Global sell-off rocks capital markets

A sharp sell-off in US equities on Wednesday led to global panic on Thursday as other indices followed suit. Asian and European markets showed some sign of life on Friday, although were still a long way down, but the ramifications of a change in risk sentiment could have lasting effects across capital markets, write Sam Kerr, Ross Lancaster, Costas Mourselas, Craig McGlashan and Aidan Gregory.

  • By Aidan Gregory, Costas Mourselas, Craig McGlashan, Ross Lancaster, Sam Kerr
  • 11 Oct 2018

The panic was short-lived, with Asian and European markets showing signs of recovery on Friday. Asian indices on average rose by between 0.5% and 1% on Friday, retracing some of the losses of the previous two days.

The Shanghai Composite was one of the better performers of the major ...

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All International Bonds

Rank Lead Manager Amount $m No of issues Share %
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1 Citi 329,208.56 1277 8.09%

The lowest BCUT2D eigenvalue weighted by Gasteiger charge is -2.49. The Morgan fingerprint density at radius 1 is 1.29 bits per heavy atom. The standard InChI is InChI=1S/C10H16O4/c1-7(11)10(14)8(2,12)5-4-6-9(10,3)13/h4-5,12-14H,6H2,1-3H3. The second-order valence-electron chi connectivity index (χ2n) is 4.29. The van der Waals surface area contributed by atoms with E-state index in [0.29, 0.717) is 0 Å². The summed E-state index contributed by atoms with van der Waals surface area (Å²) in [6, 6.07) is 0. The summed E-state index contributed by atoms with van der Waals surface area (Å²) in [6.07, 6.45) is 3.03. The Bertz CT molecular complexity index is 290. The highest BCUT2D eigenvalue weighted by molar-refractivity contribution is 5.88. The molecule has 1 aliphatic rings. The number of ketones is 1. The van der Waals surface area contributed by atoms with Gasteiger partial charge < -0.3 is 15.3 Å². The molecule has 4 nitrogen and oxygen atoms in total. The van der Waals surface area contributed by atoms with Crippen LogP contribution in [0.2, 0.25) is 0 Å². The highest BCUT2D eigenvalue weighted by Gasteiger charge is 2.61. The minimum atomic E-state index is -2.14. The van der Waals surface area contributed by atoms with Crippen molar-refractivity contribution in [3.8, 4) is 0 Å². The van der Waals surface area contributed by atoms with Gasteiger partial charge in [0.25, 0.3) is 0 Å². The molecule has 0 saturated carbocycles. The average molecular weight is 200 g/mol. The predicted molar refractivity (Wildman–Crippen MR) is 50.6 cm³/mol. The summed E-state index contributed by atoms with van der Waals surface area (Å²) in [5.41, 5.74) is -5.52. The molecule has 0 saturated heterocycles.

2 JPMorgan 321,584.64 1392 7.90%
3 Bank of America Merrill Lynch 296,878.25 1014 7.29%
4 Barclays 249,463.73 926 6.13%
5 Goldman Sachs 218,838.41 733 5.38%

Bookrunners of All Syndicated Loans EMEA

Rank Lead Manager Amount $m No of issues Share %
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1 BNP Paribas 46,136.68 182 7.00%
2 JPMorgan 44,545.29 93 6.76%
3 UniCredit 35,639.50 153 5.41%
4 Credit Agricole CIB 33,211.72 160 5.04%
5 SG Corporate & Investment Banking 32,419.80 126 4.92%

Bookrunners of all EMEA ECM Issuance

Rank Lead Manager Amount $m No of issues Share %
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1 JPMorgan 13,755.50 61 8.94%
2 Goldman Sachs 13,469.15 66 8.76%
3 Citi 9,716.40 55 6.32%
4 Morgan Stanley 8,471.86 53 5.51%
5 UBS 8,248.12 34 5.36%